Always Wanted to Hack the Pentagon? DoD Says Bring It

By Cheryl Pellerin
DoD News, Defense Media Activity

If you’re a computer security specialist, or at least a white hat hacker, who’s always wanted to take a run at the Pentagon, here’s your chance. A pilot program called Hack the Pentagon launches in April.

It’s the first cyber bug bounty program in the history of the federal government, and it will offer incentives, to be determined, to those who find vulnerabilities and exploits.

The Pentagon with the Washington Monument and National Mall in the background. U.S. Air Force photo by Senior Airman Perry Aston

The Pentagon with the Washington Monument and National Mall in the background. U.S. Air Force photo by Senior Airman Perry Aston

Pentagon Press Secretary Peter Cook announced the pilot today in a statement, and on a media call this afternoon a senior defense official offered details of the program so far.

Not familiar with bug bounties?

They’re basically offers by software developers and companies to reward people who research and report bugs, especially those related to vulnerabilities or hacking exploits.

Jarrett Ridlinghafer, at the time a technical support engineer for Netscape, created the first “bugs bounty” program in 1995, according to the entrepreneur’s website.

Today bugsheet.com has a directory of 369 bounty programs offered by everyone from Adobe and Amazon to Twitter and Sony.

“We can’t hire every great ‘white hat’ hacker to come in and help us,” a senior defense official told reporters today, “but [Hack the Pentagon] allows us to use their skill sets, their expertise, to help us build better, more secure products.”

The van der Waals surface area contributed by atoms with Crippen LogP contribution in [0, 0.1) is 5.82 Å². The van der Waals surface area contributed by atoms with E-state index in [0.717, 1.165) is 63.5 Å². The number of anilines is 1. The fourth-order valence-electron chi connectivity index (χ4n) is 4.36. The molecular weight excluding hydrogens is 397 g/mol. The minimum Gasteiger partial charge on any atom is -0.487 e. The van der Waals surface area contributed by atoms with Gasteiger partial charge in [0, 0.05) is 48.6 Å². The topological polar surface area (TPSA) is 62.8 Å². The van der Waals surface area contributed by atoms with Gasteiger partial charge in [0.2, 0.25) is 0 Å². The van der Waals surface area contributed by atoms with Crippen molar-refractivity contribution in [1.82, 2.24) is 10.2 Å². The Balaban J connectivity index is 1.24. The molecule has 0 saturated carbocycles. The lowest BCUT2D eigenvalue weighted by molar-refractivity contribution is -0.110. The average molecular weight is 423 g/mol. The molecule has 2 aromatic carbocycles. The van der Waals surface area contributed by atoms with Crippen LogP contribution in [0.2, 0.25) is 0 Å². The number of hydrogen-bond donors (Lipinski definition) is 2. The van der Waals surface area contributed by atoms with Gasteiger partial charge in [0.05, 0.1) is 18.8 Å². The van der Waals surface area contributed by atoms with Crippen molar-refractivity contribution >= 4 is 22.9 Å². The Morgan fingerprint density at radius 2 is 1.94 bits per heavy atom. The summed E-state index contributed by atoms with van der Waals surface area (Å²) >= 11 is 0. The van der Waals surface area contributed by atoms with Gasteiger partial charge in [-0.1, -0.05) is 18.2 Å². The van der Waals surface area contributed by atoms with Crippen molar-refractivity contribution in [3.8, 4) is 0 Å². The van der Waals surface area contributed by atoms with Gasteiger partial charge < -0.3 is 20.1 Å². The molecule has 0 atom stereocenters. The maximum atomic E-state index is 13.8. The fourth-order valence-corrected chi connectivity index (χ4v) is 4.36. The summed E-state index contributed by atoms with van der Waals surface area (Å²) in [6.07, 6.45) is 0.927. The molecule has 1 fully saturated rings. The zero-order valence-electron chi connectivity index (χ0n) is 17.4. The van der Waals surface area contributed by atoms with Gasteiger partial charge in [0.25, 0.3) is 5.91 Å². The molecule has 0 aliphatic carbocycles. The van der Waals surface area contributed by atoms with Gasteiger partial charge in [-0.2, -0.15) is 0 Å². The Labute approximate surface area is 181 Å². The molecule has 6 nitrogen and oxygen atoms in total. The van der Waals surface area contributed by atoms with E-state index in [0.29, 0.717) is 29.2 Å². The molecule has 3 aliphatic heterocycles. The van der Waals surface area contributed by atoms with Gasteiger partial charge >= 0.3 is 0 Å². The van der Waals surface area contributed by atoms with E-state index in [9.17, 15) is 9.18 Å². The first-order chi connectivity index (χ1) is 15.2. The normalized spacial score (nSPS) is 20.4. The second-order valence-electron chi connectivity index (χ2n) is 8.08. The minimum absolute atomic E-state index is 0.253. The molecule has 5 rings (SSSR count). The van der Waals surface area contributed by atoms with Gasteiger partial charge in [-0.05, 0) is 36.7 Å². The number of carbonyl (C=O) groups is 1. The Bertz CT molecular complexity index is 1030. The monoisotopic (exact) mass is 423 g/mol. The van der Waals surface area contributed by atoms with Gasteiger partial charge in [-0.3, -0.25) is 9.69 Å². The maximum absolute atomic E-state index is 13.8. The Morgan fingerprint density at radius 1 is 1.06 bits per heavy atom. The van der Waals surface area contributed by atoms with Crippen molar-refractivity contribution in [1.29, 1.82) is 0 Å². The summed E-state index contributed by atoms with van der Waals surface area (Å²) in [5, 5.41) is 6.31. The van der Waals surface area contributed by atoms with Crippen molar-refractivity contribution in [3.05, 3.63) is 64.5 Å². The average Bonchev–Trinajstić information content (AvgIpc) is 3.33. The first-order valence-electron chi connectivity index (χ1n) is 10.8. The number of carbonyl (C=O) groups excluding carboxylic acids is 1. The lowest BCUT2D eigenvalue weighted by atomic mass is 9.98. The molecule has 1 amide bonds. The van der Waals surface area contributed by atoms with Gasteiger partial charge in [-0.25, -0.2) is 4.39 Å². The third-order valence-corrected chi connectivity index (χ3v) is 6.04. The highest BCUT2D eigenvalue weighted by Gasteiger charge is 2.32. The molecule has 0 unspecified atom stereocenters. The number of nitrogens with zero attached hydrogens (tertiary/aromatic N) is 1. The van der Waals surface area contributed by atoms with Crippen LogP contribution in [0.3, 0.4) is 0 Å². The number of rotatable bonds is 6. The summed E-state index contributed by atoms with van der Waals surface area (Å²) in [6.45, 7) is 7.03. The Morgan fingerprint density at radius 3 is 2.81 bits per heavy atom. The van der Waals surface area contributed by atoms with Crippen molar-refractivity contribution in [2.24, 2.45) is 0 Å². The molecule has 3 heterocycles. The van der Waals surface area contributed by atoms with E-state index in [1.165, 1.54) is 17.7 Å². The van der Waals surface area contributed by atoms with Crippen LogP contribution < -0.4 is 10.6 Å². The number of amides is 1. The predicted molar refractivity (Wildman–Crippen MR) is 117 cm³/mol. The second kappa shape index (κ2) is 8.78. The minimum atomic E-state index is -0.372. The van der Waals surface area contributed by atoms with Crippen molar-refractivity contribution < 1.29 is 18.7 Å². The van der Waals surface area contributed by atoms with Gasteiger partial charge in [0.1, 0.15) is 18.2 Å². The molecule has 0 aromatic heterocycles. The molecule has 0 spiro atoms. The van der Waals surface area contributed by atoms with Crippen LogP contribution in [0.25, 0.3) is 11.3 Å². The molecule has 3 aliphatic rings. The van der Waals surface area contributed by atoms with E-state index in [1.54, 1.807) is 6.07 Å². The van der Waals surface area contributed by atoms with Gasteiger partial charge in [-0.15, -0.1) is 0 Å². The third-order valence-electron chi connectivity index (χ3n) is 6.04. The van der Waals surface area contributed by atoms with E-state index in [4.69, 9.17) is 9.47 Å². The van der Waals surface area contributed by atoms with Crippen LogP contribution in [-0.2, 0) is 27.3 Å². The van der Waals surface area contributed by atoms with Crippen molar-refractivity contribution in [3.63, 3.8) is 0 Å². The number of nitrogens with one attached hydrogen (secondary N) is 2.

Zeros and Ones. A DARPA graphic

Zeros and Ones. A DARPA graphic

Cook said the department will use commercial-sector crowdsourcing to let qualified hackers conduct vulnerability identification and analysis on the department’s public webpages — specific target to be determined.

“The bug bounty program is modeled after similar competitions conducted by some of the nation’s biggest companies to improve the security and delivery of networks, products and digital services,” Cook said.

The pilot is the first in a series of programs designed to test and find vulnerabilities in the department’s applications, websites and networks, he added.

Pentagon bug bounty hackers have to register and pass a background check before they take part in a controlled, limited-duration program to identify vulnerabilities on a live department system.

U.S. Navy Petty Officer 1st Class Daniel Mcelvaney, assigned to the U.S. 7th Fleet command ship USS Blue Ridge (LCC 19), gives the navigator Lt. J.G. Kyle Fitzpatrick coordinates to be charted electronically aboard the ship while departing Chinhae, South Korea, on March 15, 2010. The Blue Ridge is participating in exercise Key Resolve/Foal Eagle 2010, a joint U.S. and South Korean command-post exercise with computer-based simulations and field exercises.

U.S. Navy Petty Officer 1st Class Daniel Mcelvaney, assigned to the U.S. 7th Fleet command ship USS Blue Ridge (LCC 19), gives the navigator Lt. J.G. Kyle Fitzpatrick coordinates to be charted electronically aboard the ship while departing Chinhae, South Korea, on March 15, 2010. The Blue Ridge is participating in exercise Key Resolve/Foal Eagle 2010, a joint U.S. and South Korean command-post exercise with computer-based simulations and field exercises.